I promise this is the last blog posting (at least for this week) reviewing, examining and comparing income taxes.
While most Americans either file their taxes or an extension on or before April 15th, their income tax obligation did not necessarily end with the IRS. All but seven states also have state-level income taxes. Once again I reference the Tax Foundation, which is truly the go-to source for comparative tax information for the United States. The Tax Foundation, a non-profit research group located in Washington, D.C. and is dedicated to educate taxpayers about sound tax policy and the size of tax burdens borne by Americans at all levels of government.
The following map (used with permission of the Tax Foundation), details each state’s top marginal income tax rate.
Granted, the state income tax is one of several revenue generators for governments, so there may be tradeoffs. Texas, for example, has no state income tax, but property taxes are steep.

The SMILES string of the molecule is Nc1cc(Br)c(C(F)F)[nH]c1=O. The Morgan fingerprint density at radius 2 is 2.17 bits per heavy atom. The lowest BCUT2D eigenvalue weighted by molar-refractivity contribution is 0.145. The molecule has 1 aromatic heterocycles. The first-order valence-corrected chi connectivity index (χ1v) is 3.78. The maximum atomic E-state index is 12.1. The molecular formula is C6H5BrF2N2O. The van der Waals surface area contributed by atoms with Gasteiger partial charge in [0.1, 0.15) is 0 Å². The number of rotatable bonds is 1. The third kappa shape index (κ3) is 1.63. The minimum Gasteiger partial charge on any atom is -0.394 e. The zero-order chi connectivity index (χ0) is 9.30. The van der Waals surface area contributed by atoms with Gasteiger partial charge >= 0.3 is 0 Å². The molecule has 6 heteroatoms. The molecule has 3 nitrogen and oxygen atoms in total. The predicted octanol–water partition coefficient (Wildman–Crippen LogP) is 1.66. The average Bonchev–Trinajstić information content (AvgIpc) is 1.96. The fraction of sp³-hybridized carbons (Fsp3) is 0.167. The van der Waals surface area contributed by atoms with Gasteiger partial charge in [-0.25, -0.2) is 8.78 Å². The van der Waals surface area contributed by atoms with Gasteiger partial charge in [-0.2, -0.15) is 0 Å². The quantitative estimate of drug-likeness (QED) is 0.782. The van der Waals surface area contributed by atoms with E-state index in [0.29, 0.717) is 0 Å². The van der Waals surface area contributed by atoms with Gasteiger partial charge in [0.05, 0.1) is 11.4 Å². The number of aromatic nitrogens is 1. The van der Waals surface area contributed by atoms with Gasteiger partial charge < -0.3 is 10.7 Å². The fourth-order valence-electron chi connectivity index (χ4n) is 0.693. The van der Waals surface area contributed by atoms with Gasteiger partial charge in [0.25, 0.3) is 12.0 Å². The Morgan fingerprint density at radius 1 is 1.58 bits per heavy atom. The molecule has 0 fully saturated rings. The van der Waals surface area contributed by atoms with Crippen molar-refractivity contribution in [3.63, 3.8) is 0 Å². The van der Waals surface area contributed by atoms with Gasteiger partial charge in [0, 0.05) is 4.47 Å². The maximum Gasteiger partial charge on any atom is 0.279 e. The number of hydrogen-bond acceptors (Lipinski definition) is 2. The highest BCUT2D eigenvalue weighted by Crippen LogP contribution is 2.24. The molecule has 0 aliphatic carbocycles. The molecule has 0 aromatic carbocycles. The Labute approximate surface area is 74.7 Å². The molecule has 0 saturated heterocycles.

The following tables lists the top-10 states with the greatest marginal income tax rate for 2013, and also those 10 states with the lowest (or no) state income taxes—plus all states in between.
How important are state income tax revenues to each state? The following table, again a Tax Foundation source, lists the top and bottom 10 state’s income tax revenue as a percent of all state and local tax revenues for fiscal year 2010. The seven states that have zero income taxes do not necessarily have the same rankings on other taxes such as property taxes, franchise taxes, unemployment taxes, real estate transfer taxes…. To see a complete ranking the major taxes by state refer to an earlier blog this year (again based on the bountiful tax studies by the Tax Foundation).
To see the entire country, click here.
While taxes due are not necessarily the only criterion on where businesses will locate or depart, they no doubt enter into that decision process.
OK, so I promised no more tax comparison this week. But if you wondered about differences in spirit excise taxes per state, and yes, you guessed it, a Tax Foundation Report, click here.
Talk about a MAJOR difference from lowest to highest, compare the Colorado’s $2.28 tax per gallon of spirits (Colorado ranks 46th) to
Washington State’s tax of $35.22 per gallon (which ranks number 1—but that may not necessarily be a good rank to hold).
Enjoy your weekend now loaded with all this important tax information.